Untitled, New York

I was sort-of recently in New York City, absorbing the hum of so much humanity and weather. Walking toward the great library on 5th Avenue, I paused to read some of the quotes lining the street. I thought less about the writers and their words, more about the bureaucrat who came up with the idea, the artists who assembled the words and graphics, the workers who positioned them into the symmetrical concrete squares. I thought about how much I don’t know, massive amounts of stuff that I will never comprehend.

I was eating pizza at John’s on Bleecker, loudly congratulating myself for arriving early before the hordes, while Phillip Seymour Hoffman was ignominiously wheeled out of his apartment in a body bag a few blocks away.

I probably knew more then than I do now.
I probably knew more then than I do now.

To this simple guy, the hallmark of ignorance is the declaration of certain knowledge. Knowledge is a spectrum, a moving, breathing thing. It is never final, never unassailable.

The unknowing are those who proclaim to know, to know that druggies are bad weak people, that private schools are better than public schools, that organic eating is healthier, that global warming is happening, that people kill people (not guns). These things are not true, simply because they cannot be proven to be so in every instance. Trying to prove such things involves generalization and assumption, and where these are present, there is some degree of fallacy.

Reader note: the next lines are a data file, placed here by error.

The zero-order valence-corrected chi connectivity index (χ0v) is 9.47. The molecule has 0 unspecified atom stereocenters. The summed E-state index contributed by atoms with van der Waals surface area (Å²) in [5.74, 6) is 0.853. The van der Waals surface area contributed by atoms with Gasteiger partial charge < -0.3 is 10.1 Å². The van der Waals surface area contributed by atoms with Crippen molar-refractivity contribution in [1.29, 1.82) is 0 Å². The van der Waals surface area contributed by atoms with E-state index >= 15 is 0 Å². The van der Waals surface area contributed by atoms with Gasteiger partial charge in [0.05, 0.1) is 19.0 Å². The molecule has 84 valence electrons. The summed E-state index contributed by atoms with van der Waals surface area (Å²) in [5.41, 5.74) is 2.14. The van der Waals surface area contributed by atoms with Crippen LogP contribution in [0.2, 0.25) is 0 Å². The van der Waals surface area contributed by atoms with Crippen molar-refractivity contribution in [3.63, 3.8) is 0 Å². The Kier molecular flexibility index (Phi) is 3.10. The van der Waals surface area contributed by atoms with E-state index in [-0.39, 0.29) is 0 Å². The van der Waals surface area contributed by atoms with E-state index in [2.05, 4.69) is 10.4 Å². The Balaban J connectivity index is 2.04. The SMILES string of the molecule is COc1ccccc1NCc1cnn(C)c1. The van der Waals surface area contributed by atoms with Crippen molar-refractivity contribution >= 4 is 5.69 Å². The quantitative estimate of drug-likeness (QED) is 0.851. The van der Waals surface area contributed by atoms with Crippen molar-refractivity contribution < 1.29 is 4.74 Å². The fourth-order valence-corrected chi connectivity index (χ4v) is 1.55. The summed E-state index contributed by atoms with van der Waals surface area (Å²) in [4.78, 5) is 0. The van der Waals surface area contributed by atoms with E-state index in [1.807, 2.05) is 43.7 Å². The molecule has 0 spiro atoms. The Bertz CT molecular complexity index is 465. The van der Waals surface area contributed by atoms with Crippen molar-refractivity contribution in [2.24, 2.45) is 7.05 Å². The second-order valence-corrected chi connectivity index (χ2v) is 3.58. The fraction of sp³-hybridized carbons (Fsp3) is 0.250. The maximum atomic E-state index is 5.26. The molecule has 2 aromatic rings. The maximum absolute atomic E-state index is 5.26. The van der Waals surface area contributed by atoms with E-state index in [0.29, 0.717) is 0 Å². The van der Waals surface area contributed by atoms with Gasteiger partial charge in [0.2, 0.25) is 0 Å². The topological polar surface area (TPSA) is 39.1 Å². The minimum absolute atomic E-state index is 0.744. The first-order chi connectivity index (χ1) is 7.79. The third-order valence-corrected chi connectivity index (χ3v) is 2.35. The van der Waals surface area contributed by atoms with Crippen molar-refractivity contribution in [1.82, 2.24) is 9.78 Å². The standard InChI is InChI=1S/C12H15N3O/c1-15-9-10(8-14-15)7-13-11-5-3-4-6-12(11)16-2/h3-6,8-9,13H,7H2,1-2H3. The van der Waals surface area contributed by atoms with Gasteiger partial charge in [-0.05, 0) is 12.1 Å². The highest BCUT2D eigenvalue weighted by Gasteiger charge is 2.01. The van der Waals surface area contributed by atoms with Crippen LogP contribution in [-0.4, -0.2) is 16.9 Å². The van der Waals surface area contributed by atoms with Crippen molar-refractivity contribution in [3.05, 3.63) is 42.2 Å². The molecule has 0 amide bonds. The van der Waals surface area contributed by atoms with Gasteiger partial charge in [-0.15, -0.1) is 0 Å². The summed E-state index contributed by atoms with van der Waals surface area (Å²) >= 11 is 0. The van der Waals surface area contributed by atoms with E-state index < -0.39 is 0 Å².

Being able to admit and embrace that fallacy is enlightenment. There is no other way.

Stephen Hawking can admit he was wrong. That’s intelligence. Most humans I know can’t do that most of the time, including the goofy lout in my mirror.

There’s no right or wrong, no black or white. None of that matters in the long run.

Things are complex. Our minds don’t perform well with multiple variables. Most of us do not intuitively process and appreciate econometric models.

To the human mind yearning for simplicity, Russia is a hilarious short dictator wearing no shirt. This man should be wearing a shirt, which is the funny part, but we all know that Russia is more than this comical man. It is full of great history and beauty and corruption and incalculably more. There’s more.

When a plane disappears or a country is subsumed or someone we love dies, we don’t know what happens next, to us or to that plane, country or person. We writhe in the immutable uncertainty. It’s hard to compute, hard to generate one straightforward answer to the ever-vexing question why. We don’t need that answer, and we shouldn’t seek it. It will never come.


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